When you are receiving a loan you subtract the FV of the Call option, but when you are giving a loan you add the FV of the Put option… the only thing that is compounded at 365 days is the annualization in the last step of the problem.

Hi Boston, Does that mean my answers are wrong? I didn’t subtract the FV from the denominator for the first problem, and subtracted it for the second one.

Boston is correct. You need to subtract the FV of the premium from the borrowed amount to get the effective borrowing amount. From here, you run through the calculations and come up with: (10,300,000/9,990,868)^(365/180) - 1 = 6.374% Correct answer being A.

please see this post, http://www.analystforum.com/phorums/read.php?13,912100,913468#msg-913468 It has the same example, but explanation by CFALEB is very nicely done

So for the first problem, you subtract the FV from the total amount and for the second problem, you add the FV to the total amount. Right?

Correct Sparty… in the first example you are receiving a loan, which is an inflow, but you have to pay the cost of the option, which is an outflow… So you receive 10 million but have to pay about 9000… in the second example you are extending a loan which is an outflow, and you have to pay the option premium which is another outflow…so you give 10 million and also have to pay about 4000…

sparty419 Wrote: ------------------------------------------------------- > for the second, you need to subtract the premium > from the option. > > 1st step, calculate the fv of premium = 4,043 I got that. > > 2nd step: calculate the interest = 300,822 I calculated the interest = 10,000,000* [( .041+.02)(180/360)] = 305,000 > > 3rd step: calculate option pay-off = 9,863 option payoff = 10,000,000[( .002)(180/360)] = 10,000 > > 4th: calculate interest = > (300,822+9,863+10,000,000)/(10,000,000-4,043) > > square the result = 6.4% Am I correct?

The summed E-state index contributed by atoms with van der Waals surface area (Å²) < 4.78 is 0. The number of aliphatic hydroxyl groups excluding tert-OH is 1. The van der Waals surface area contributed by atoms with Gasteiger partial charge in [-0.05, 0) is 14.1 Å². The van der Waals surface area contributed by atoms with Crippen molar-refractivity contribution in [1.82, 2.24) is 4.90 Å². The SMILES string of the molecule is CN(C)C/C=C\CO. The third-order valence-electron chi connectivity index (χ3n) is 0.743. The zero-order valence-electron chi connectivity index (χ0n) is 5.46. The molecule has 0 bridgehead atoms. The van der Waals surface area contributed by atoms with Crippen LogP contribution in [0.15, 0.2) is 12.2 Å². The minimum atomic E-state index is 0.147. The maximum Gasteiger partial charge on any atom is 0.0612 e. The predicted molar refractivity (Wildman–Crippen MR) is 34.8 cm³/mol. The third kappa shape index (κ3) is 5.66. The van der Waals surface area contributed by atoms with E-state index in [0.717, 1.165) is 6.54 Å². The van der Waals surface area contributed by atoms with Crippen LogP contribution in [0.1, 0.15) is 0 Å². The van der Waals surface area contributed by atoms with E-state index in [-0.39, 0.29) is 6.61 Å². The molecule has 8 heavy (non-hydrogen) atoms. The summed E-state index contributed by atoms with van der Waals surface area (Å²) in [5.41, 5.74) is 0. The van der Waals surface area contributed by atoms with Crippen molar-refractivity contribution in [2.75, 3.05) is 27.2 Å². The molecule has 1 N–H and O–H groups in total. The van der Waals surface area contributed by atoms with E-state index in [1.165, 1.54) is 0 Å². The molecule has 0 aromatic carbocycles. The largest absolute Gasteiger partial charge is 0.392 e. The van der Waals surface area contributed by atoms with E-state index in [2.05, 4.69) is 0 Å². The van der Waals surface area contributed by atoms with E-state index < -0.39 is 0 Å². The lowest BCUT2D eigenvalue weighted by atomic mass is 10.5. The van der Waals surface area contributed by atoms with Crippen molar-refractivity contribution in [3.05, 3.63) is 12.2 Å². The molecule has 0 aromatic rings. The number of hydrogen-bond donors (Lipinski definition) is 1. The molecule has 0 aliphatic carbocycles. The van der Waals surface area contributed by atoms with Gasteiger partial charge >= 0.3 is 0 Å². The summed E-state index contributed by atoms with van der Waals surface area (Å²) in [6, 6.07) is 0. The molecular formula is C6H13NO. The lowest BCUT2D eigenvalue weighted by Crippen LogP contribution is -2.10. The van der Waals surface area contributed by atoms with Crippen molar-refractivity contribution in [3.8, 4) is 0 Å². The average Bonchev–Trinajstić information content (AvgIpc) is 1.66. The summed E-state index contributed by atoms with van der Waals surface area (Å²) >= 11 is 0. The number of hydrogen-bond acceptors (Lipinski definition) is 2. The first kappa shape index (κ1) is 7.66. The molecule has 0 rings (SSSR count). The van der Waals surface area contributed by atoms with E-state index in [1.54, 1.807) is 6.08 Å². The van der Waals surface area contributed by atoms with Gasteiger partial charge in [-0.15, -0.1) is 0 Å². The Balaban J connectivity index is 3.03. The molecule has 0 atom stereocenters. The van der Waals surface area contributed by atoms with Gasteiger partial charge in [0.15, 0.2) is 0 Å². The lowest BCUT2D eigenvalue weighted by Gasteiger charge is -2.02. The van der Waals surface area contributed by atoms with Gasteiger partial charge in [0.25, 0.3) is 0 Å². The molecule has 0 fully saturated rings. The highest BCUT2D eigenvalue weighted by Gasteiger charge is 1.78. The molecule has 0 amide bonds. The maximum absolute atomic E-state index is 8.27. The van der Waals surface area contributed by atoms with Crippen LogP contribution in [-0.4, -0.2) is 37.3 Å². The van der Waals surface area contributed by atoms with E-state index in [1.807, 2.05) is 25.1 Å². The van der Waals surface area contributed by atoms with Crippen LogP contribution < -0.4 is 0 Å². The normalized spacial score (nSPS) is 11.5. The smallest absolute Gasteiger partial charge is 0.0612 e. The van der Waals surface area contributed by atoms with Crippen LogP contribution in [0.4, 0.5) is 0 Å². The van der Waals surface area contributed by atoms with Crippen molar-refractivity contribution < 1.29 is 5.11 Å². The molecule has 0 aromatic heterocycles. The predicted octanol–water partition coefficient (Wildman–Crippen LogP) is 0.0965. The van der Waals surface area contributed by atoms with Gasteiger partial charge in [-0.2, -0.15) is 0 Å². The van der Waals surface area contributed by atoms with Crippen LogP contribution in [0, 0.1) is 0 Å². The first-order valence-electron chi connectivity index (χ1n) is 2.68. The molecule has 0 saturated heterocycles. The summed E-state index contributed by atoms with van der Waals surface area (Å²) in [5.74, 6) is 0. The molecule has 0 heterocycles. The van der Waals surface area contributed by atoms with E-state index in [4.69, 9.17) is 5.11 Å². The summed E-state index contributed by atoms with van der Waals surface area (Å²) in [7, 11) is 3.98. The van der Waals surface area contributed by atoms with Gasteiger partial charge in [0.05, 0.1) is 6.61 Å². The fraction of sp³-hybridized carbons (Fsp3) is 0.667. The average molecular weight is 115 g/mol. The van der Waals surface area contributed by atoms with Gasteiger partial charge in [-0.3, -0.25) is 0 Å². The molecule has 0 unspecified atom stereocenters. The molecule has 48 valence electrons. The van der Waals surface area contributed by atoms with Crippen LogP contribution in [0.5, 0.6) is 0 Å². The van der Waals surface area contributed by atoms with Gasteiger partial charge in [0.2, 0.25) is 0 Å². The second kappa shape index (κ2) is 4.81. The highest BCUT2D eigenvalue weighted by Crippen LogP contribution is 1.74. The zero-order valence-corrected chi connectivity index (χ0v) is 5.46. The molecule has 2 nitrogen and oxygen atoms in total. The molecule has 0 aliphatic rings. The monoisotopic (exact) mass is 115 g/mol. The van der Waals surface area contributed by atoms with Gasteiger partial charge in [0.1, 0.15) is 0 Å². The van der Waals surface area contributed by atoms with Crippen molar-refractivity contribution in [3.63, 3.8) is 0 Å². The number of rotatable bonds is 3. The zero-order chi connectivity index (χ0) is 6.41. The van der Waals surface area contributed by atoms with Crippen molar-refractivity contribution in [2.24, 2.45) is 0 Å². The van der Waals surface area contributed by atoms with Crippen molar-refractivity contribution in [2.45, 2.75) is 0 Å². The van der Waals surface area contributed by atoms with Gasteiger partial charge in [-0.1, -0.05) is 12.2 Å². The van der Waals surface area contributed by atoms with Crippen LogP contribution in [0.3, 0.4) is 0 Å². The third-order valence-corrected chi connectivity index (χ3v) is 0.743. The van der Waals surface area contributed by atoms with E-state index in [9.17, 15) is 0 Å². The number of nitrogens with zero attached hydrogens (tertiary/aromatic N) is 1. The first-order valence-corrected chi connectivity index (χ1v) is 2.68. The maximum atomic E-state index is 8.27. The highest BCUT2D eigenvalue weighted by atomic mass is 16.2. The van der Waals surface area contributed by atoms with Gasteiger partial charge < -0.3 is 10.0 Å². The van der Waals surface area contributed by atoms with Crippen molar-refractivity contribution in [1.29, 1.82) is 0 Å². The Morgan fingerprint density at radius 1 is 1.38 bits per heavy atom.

I know Team-AF does not need any answer or guidelines, but here’s a copy paste just for the heck of it. Your answer: B was incorrect. The correct answer was A) 0.0637. The call option is out-of-the-money. The implied net amount to be borrowed after the cost of the call is: \$9,990,865 =\$10,000,000 - \$9,000 × (1 + (0.04+0.02) × (90/360)) For LIBOR = 0.04 at expiration, the dollar cost is: \$300,000 = \$10,000,000 × 0.06 × (180/360) The effective annual rate is: 0.0637 = (\$10,300,000 / \$9,990,865)(365/180) - 1 The effective amount the bank parts with or “lends” at time of the loan is: \$10,004,043 = \$10,000,000 + \$4,000 × (1 + (0.045 + 0.02) × (60/360)) If LIBOR at maturity equals 4.1%, the payoff of the put would be: payoff = (\$10,000,000) × [max(0, 0.043 – 0.041) × (180/360) payoff = \$10,000 The dollar interest earned is: \$305,000=\$10,000,000 × (0.041 + 0.02) × (180/360), and EAR = (\$10,000,000 + \$10,000 +\$305,000) / (\$10,004,043) - 1 EAR = 0.0640 or 6.40% Sorry for the delay, just reached home and have access to Qbank now. I am 0/2 here!

Thanks. Just as I thought.